>“There will be a push in our committee by some, Republicans and Democrats, to do away with the RFS, saying that it’s just completely unnecessary today, that we have enough gas and oil, that we just don’t need another fuel source, let alone subsidizing it,” Terry said.
An Environmental Protection Agency analysis found that the renewable fuel requirements will displace billions of gallons of petroleum-based fuel consumption, reduce domestic motor fuel prices and increase U.S. farm income. But it also found the potential for higher food prices.
In 2000, ethanol accounted for about 6 percent of the nation’s corn crop. Last year, it accounted for 40 percent of the corn crop.
That’s why the standard’s critics include the grocery industry and some livestock producers that want cheaper grain to feed their animals.<
See on www.omaha.com
Metrics providers offer social media influence scores; here’s what you need to know about them.
Do Social Scores Really Matter?
Unfortunately the answer is much more complicated than a simple yes or no. The majority of experts Government Technology spoke with said that, specifically in the public sector (versus the private sector), the social media influence scores of those who follow you tend to matter much more than your own scores. Why? Because others’ Klout and Kred scores can help you better identify whom in your constituency to respond to, as well as how best and how soon to engage with them. Social media influence scores essentially offer a shortcut to identifying, evaluating and engaging key influencers in your specific sector.
For example, someone with high Klout and Kred scores has a wide scope of influence online. What they say, post, share or tweet about your federal, state or local agency within their own and others’ social media networks has a higher potential to reach and impact others significantly more (and perhaps more meaningfully) than someone with low social media influence scores.
“If you are a government agency and you have someone yelling and screaming at you on Twitter or Facebook, or if someone just created a social media account simply to harass an agency, a social media manager or communications director could pick up on a person like that very quickly if they have both a low Klout score and low Kred scores,” said David Gerzof Richard, a social media and marketing professor at Emerson College in Boston and president of public relations and social media firm BIGfish.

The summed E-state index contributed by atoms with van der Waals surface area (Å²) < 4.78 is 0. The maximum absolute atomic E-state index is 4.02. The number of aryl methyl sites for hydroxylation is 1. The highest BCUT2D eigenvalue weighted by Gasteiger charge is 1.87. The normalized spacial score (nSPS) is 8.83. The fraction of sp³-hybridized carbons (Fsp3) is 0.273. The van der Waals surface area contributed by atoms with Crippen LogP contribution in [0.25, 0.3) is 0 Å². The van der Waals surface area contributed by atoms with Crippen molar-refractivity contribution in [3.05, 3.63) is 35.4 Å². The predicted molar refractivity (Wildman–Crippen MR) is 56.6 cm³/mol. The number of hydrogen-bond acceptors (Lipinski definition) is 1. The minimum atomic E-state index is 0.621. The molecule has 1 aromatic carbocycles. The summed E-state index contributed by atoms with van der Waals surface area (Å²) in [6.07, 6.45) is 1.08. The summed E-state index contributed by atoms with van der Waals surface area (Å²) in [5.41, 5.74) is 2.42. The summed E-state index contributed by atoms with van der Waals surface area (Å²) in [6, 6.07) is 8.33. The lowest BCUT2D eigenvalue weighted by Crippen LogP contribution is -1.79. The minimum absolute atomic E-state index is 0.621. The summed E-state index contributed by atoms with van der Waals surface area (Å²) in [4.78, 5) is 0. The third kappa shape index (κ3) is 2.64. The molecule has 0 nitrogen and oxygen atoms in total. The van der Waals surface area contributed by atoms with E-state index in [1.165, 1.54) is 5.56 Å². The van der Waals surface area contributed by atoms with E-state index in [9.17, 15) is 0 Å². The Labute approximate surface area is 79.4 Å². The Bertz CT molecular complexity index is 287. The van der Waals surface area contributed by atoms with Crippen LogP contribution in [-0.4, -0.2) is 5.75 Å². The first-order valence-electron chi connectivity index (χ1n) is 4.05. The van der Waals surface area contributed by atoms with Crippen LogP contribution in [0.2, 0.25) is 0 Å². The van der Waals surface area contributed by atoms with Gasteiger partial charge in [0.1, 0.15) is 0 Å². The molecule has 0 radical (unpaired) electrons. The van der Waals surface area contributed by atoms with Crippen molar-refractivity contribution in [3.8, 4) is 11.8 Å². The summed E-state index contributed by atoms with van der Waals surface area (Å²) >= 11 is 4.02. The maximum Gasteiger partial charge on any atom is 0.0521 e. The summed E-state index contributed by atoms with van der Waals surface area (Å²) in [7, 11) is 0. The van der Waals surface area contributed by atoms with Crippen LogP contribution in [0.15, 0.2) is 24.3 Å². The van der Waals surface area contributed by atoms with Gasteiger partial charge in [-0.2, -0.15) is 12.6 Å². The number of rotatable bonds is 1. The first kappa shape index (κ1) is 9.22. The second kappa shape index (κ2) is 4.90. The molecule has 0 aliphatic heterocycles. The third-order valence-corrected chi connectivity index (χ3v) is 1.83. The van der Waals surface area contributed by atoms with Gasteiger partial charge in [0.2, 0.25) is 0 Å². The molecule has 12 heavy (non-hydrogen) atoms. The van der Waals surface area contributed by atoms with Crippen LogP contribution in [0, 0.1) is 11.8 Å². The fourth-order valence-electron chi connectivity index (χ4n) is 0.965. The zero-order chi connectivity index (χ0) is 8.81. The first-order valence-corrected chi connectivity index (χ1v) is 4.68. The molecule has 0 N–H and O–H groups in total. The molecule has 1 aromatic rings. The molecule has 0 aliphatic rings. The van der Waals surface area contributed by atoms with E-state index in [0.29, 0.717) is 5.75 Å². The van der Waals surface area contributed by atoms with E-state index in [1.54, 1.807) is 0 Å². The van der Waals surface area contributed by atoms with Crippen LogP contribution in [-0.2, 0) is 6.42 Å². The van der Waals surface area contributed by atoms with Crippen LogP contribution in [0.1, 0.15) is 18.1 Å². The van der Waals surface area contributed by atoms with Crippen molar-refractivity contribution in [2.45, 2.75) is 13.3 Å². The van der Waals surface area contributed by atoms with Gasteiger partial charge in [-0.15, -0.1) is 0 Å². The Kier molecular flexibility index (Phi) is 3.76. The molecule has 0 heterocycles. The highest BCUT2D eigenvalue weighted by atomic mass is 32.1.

“Conversely if you find people who have high Klout and Kred scores, and they really understand where your agency is going, and your agency’s goals, and they’re sharing your social media content, those people would especially be your super targets,” Richard said. “They’re the people you want to make sure are seeing your agency’s social media messaging and content, because they’re actively sharing it and they have a high rate of influence. What they share gets a lot of exposure and engagement, so it’s important to engage them.”
Examining your followers’ social media influence scores also helps to quickly, easily separate the “wheat from the chaff,” said Richard, enabling you to prioritize positive influencers and advocates over “noisy,” negative trolls and other disruptive followers. Be Aware, but not too Concerned
“I think it’s a good practice for state and local governments to be aware of their social media metric scores, but I wouldn’t say they should necessarily be concerned about them, particularly on a day-to-day basis,” said Bill Greeves, CIO of Wake County, N.C., and co-author of Social Media in the Public Sector Field Guide.
See on www.govtech.com